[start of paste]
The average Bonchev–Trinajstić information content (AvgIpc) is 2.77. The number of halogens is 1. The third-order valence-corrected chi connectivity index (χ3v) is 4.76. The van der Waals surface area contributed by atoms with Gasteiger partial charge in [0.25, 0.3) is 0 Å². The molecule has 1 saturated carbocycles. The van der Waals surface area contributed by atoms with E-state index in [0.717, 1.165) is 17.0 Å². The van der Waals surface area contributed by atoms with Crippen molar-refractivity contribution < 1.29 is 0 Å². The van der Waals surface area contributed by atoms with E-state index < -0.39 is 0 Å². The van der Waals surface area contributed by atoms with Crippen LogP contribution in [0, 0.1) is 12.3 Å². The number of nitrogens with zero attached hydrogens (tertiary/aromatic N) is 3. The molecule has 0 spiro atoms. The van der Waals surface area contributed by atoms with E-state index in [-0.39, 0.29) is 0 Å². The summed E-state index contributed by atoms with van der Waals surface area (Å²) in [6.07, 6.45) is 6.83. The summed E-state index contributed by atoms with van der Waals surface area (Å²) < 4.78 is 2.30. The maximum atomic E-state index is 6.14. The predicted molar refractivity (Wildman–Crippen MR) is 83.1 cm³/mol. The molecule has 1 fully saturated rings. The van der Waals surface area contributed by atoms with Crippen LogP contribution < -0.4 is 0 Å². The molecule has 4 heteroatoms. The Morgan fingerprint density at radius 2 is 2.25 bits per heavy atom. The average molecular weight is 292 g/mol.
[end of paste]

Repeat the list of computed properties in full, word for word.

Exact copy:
The average Bonchev–Trinajstić information content (AvgIpc) is 2.77. The number of halogens is 1. The third-order valence-corrected chi connectivity index (χ3v) is 4.76. The van der Waals surface area contributed by atoms with Gasteiger partial charge in [0.25, 0.3) is 0 Å². The molecule has 1 saturated carbocycles. The van der Waals surface area contributed by atoms with E-state index in [0.717, 1.165) is 17.0 Å². The van der Waals surface area contributed by atoms with Crippen molar-refractivity contribution < 1.29 is 0 Å². The van der Waals surface area contributed by atoms with E-state index < -0.39 is 0 Å². The van der Waals surface area contributed by atoms with Crippen LogP contribution in [0, 0.1) is 12.3 Å². The number of nitrogens with zero attached hydrogens (tertiary/aromatic N) is 3. The molecule has 0 spiro atoms. The van der Waals surface area contributed by atoms with E-state index in [-0.39, 0.29) is 0 Å². The summed E-state index contributed by atoms with van der Waals surface area (Å²) in [6.07, 6.45) is 6.83. The summed E-state index contributed by atoms with van der Waals surface area (Å²) < 4.78 is 2.30. The maximum atomic E-state index is 6.14. The predicted molar refractivity (Wildman–Crippen MR) is 83.1 cm³/mol. The molecule has 1 fully saturated rings. The van der Waals surface area contributed by atoms with Crippen LogP contribution < -0.4 is 0 Å². The molecule has 4 heteroatoms. The Morgan fingerprint density at radius 2 is 2.25 bits per heavy atom. The average molecular weight is 292 g/mol.